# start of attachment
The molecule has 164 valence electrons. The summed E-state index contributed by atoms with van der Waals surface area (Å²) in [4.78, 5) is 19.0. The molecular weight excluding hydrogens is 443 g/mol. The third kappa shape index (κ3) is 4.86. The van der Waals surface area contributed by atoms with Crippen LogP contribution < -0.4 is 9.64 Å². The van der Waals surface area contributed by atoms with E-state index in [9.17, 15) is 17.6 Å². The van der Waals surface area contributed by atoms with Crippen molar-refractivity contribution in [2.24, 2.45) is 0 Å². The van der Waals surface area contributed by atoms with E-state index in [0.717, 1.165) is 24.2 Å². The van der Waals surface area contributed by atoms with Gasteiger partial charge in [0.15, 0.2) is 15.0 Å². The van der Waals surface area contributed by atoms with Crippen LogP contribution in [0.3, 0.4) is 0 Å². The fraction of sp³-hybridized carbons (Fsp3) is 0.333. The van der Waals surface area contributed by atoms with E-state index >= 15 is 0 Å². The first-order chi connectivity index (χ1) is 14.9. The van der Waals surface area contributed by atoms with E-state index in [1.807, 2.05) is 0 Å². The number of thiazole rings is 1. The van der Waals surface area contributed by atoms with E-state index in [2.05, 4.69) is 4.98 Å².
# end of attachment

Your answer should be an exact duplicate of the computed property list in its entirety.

The molecule has 164 valence electrons. The summed E-state index contributed by atoms with van der Waals surface area (Å²) in [4.78, 5) is 19.0. The molecular weight excluding hydrogens is 443 g/mol. The third kappa shape index (κ3) is 4.86. The van der Waals surface area contributed by atoms with Crippen LogP contribution < -0.4 is 9.64 Å². The van der Waals surface area contributed by atoms with E-state index in [9.17, 15) is 17.6 Å². The van der Waals surface area contributed by atoms with Crippen molar-refractivity contribution in [2.24, 2.45) is 0 Å². The van der Waals surface area contributed by atoms with E-state index in [0.717, 1.165) is 24.2 Å². The van der Waals surface area contributed by atoms with Gasteiger partial charge in [0.15, 0.2) is 15.0 Å². The van der Waals surface area contributed by atoms with Crippen LogP contribution in [0.3, 0.4) is 0 Å². The fraction of sp³-hybridized carbons (Fsp3) is 0.333. The van der Waals surface area contributed by atoms with E-state index >= 15 is 0 Å². The first-order chi connectivity index (χ1) is 14.9. The van der Waals surface area contributed by atoms with E-state index in [1.807, 2.05) is 0 Å². The number of thiazole rings is 1. The van der Waals surface area contributed by atoms with E-state index in [2.05, 4.69) is 4.98 Å².